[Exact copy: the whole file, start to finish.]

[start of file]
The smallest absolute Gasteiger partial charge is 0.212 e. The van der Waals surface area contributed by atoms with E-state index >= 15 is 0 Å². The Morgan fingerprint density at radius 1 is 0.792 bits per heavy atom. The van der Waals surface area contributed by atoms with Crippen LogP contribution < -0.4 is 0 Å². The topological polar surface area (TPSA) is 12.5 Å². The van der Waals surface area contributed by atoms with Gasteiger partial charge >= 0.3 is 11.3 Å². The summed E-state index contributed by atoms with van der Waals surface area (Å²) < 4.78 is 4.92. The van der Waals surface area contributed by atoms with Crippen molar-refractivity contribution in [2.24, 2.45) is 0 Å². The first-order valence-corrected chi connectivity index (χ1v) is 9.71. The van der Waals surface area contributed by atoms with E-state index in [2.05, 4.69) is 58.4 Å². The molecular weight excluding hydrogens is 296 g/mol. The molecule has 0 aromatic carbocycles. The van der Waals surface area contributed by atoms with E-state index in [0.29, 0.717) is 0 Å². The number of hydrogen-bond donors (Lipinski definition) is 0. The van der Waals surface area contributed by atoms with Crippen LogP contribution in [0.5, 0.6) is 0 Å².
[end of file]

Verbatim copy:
The smallest absolute Gasteiger partial charge is 0.212 e. The van der Waals surface area contributed by atoms with E-state index >= 15 is 0 Å². The Morgan fingerprint density at radius 1 is 0.792 bits per heavy atom. The van der Waals surface area contributed by atoms with Crippen LogP contribution < -0.4 is 0 Å². The topological polar surface area (TPSA) is 12.5 Å². The van der Waals surface area contributed by atoms with Gasteiger partial charge >= 0.3 is 11.3 Å². The summed E-state index contributed by atoms with van der Waals surface area (Å²) < 4.78 is 4.92. The van der Waals surface area contributed by atoms with Crippen molar-refractivity contribution in [2.24, 2.45) is 0 Å². The first-order valence-corrected chi connectivity index (χ1v) is 9.71. The van der Waals surface area contributed by atoms with E-state index in [2.05, 4.69) is 58.4 Å². The molecular weight excluding hydrogens is 296 g/mol. The molecule has 0 aromatic carbocycles. The van der Waals surface area contributed by atoms with E-state index in [0.29, 0.717) is 0 Å². The number of hydrogen-bond donors (Lipinski definition) is 0. The van der Waals surface area contributed by atoms with Crippen LogP contribution in [0.5, 0.6) is 0 Å².